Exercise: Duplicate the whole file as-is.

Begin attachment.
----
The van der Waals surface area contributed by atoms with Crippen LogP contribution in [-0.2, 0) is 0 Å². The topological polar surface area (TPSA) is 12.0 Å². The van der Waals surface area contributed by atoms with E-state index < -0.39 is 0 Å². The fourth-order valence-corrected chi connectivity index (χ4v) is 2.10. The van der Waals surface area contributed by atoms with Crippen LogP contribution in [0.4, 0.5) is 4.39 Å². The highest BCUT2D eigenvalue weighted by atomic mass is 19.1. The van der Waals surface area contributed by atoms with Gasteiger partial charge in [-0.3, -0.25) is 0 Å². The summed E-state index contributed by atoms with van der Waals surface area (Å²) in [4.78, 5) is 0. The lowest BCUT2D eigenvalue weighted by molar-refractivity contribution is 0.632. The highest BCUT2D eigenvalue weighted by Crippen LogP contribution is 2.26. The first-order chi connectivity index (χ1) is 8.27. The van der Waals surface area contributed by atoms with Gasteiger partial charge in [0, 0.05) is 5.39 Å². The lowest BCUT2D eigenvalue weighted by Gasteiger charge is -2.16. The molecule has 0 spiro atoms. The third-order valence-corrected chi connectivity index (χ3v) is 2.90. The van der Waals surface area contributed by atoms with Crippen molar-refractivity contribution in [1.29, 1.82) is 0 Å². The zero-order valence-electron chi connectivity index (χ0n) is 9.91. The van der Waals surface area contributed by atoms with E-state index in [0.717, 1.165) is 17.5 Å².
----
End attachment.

The van der Waals surface area contributed by atoms with Crippen LogP contribution in [-0.2, 0) is 0 Å². The topological polar surface area (TPSA) is 12.0 Å². The van der Waals surface area contributed by atoms with E-state index < -0.39 is 0 Å². The fourth-order valence-corrected chi connectivity index (χ4v) is 2.10. The van der Waals surface area contributed by atoms with Crippen LogP contribution in [0.4, 0.5) is 4.39 Å². The highest BCUT2D eigenvalue weighted by atomic mass is 19.1. The van der Waals surface area contributed by atoms with Gasteiger partial charge in [-0.3, -0.25) is 0 Å². The summed E-state index contributed by atoms with van der Waals surface area (Å²) in [4.78, 5) is 0. The lowest BCUT2D eigenvalue weighted by molar-refractivity contribution is 0.632. The highest BCUT2D eigenvalue weighted by Crippen LogP contribution is 2.26. The first-order chi connectivity index (χ1) is 8.27. The van der Waals surface area contributed by atoms with Gasteiger partial charge in [0, 0.05) is 5.39 Å². The lowest BCUT2D eigenvalue weighted by Gasteiger charge is -2.16. The molecule has 0 spiro atoms. The third-order valence-corrected chi connectivity index (χ3v) is 2.90. The van der Waals surface area contributed by atoms with Crippen molar-refractivity contribution in [1.29, 1.82) is 0 Å². The zero-order valence-electron chi connectivity index (χ0n) is 9.91. The van der Waals surface area contributed by atoms with E-state index in [0.717, 1.165) is 17.5 Å².